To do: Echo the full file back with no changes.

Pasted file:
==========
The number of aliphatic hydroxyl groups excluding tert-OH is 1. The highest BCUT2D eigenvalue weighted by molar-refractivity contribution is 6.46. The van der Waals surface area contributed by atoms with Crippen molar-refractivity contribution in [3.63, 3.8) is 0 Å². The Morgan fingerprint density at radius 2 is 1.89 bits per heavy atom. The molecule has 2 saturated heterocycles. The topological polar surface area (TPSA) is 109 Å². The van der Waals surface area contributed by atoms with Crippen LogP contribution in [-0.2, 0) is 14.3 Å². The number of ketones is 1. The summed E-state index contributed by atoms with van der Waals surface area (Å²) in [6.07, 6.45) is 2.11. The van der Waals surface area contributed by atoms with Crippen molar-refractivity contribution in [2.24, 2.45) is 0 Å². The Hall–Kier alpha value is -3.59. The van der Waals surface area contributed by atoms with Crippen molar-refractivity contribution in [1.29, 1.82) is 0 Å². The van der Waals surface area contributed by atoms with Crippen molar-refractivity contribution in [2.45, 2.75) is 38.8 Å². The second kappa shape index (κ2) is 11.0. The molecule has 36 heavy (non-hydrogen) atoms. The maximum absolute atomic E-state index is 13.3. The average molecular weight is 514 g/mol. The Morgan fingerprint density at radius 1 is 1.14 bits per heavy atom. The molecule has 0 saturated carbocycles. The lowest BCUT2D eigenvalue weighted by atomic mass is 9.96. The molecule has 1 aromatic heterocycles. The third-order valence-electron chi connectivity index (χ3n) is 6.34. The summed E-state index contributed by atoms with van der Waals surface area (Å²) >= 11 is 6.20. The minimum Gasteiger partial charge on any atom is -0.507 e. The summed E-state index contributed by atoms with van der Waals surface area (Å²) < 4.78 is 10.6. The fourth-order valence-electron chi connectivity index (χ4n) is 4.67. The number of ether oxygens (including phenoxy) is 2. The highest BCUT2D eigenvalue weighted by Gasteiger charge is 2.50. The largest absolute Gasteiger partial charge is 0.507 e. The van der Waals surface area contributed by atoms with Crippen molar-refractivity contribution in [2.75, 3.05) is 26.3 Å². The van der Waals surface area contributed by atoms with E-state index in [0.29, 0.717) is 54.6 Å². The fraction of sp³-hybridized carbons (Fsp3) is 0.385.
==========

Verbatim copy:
The number of aliphatic hydroxyl groups excluding tert-OH is 1. The highest BCUT2D eigenvalue weighted by molar-refractivity contribution is 6.46. The van der Waals surface area contributed by atoms with Crippen molar-refractivity contribution in [3.63, 3.8) is 0 Å². The Morgan fingerprint density at radius 2 is 1.89 bits per heavy atom. The molecule has 2 saturated heterocycles. The topological polar surface area (TPSA) is 109 Å². The van der Waals surface area contributed by atoms with Crippen LogP contribution in [-0.2, 0) is 14.3 Å². The number of ketones is 1. The summed E-state index contributed by atoms with van der Waals surface area (Å²) in [6.07, 6.45) is 2.11. The van der Waals surface area contributed by atoms with Crippen molar-refractivity contribution in [2.24, 2.45) is 0 Å². The Hall–Kier alpha value is -3.59. The van der Waals surface area contributed by atoms with Crippen molar-refractivity contribution in [1.29, 1.82) is 0 Å². The van der Waals surface area contributed by atoms with Crippen molar-refractivity contribution in [2.45, 2.75) is 38.8 Å². The second kappa shape index (κ2) is 11.0. The molecule has 36 heavy (non-hydrogen) atoms. The maximum absolute atomic E-state index is 13.3. The average molecular weight is 514 g/mol. The Morgan fingerprint density at radius 1 is 1.14 bits per heavy atom. The molecule has 0 saturated carbocycles. The lowest BCUT2D eigenvalue weighted by atomic mass is 9.96. The molecule has 1 aromatic heterocycles. The third-order valence-electron chi connectivity index (χ3n) is 6.34. The summed E-state index contributed by atoms with van der Waals surface area (Å²) >= 11 is 6.20. The minimum Gasteiger partial charge on any atom is -0.507 e. The summed E-state index contributed by atoms with van der Waals surface area (Å²) < 4.78 is 10.6. The fourth-order valence-electron chi connectivity index (χ4n) is 4.67. The number of ether oxygens (including phenoxy) is 2. The highest BCUT2D eigenvalue weighted by Gasteiger charge is 2.50. The largest absolute Gasteiger partial charge is 0.507 e. The van der Waals surface area contributed by atoms with Crippen molar-refractivity contribution in [2.75, 3.05) is 26.3 Å². The van der Waals surface area contributed by atoms with E-state index in [0.29, 0.717) is 54.6 Å². The fraction of sp³-hybridized carbons (Fsp3) is 0.385.